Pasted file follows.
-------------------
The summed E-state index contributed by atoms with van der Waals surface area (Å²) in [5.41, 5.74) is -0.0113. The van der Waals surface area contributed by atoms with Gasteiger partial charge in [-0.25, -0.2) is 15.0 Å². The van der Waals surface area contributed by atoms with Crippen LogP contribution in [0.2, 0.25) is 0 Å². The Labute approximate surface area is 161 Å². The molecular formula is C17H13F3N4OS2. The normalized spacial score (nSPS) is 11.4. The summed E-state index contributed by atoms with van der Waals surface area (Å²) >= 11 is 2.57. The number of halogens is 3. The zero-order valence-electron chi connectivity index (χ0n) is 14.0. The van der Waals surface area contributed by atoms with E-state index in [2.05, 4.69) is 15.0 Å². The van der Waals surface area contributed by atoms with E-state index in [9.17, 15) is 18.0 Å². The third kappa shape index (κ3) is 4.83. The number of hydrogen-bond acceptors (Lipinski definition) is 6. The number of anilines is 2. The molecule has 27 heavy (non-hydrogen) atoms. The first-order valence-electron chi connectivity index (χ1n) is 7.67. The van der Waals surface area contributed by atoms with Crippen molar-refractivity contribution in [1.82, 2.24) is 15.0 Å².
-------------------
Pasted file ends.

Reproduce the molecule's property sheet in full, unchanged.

The summed E-state index contributed by atoms with van der Waals surface area (Å²) in [5.41, 5.74) is -0.0113. The van der Waals surface area contributed by atoms with Gasteiger partial charge in [-0.25, -0.2) is 15.0 Å². The van der Waals surface area contributed by atoms with Crippen LogP contribution in [0.2, 0.25) is 0 Å². The Labute approximate surface area is 161 Å². The molecular formula is C17H13F3N4OS2. The normalized spacial score (nSPS) is 11.4. The summed E-state index contributed by atoms with van der Waals surface area (Å²) >= 11 is 2.57. The number of halogens is 3. The zero-order valence-electron chi connectivity index (χ0n) is 14.0. The van der Waals surface area contributed by atoms with E-state index in [2.05, 4.69) is 15.0 Å². The van der Waals surface area contributed by atoms with E-state index in [9.17, 15) is 18.0 Å². The third kappa shape index (κ3) is 4.83. The number of hydrogen-bond acceptors (Lipinski definition) is 6. The number of anilines is 2. The molecule has 27 heavy (non-hydrogen) atoms. The first-order valence-electron chi connectivity index (χ1n) is 7.67. The van der Waals surface area contributed by atoms with Crippen molar-refractivity contribution in [1.82, 2.24) is 15.0 Å².